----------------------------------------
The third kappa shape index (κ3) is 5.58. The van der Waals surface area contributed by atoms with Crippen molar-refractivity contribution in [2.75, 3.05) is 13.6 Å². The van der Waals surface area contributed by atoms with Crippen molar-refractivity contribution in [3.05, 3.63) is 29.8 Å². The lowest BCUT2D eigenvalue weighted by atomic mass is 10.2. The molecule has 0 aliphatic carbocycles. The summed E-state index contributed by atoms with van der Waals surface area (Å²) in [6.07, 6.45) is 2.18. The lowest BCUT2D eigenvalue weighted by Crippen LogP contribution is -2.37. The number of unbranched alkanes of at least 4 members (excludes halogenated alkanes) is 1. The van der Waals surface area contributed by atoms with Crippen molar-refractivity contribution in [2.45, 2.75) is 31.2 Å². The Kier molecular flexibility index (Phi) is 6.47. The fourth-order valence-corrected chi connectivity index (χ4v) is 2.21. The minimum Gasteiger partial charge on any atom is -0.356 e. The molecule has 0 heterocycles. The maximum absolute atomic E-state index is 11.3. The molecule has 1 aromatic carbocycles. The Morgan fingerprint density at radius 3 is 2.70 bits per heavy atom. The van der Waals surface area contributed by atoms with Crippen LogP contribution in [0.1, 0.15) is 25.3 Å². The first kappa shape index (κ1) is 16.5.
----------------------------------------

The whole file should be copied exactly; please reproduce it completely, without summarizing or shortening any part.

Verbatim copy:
The third kappa shape index (κ3) is 5.58. The van der Waals surface area contributed by atoms with Crippen molar-refractivity contribution in [2.75, 3.05) is 13.6 Å². The van der Waals surface area contributed by atoms with Crippen molar-refractivity contribution in [3.05, 3.63) is 29.8 Å². The lowest BCUT2D eigenvalue weighted by atomic mass is 10.2. The molecule has 0 aliphatic carbocycles. The summed E-state index contributed by atoms with van der Waals surface area (Å²) in [6.07, 6.45) is 2.18. The lowest BCUT2D eigenvalue weighted by Crippen LogP contribution is -2.37. The number of unbranched alkanes of at least 4 members (excludes halogenated alkanes) is 1. The van der Waals surface area contributed by atoms with Crippen molar-refractivity contribution in [2.45, 2.75) is 31.2 Å². The Kier molecular flexibility index (Phi) is 6.47. The fourth-order valence-corrected chi connectivity index (χ4v) is 2.21. The minimum Gasteiger partial charge on any atom is -0.356 e. The molecule has 0 heterocycles. The maximum absolute atomic E-state index is 11.3. The molecule has 1 aromatic carbocycles. The Morgan fingerprint density at radius 3 is 2.70 bits per heavy atom. The van der Waals surface area contributed by atoms with Crippen LogP contribution in [0.1, 0.15) is 25.3 Å². The first kappa shape index (κ1) is 16.5.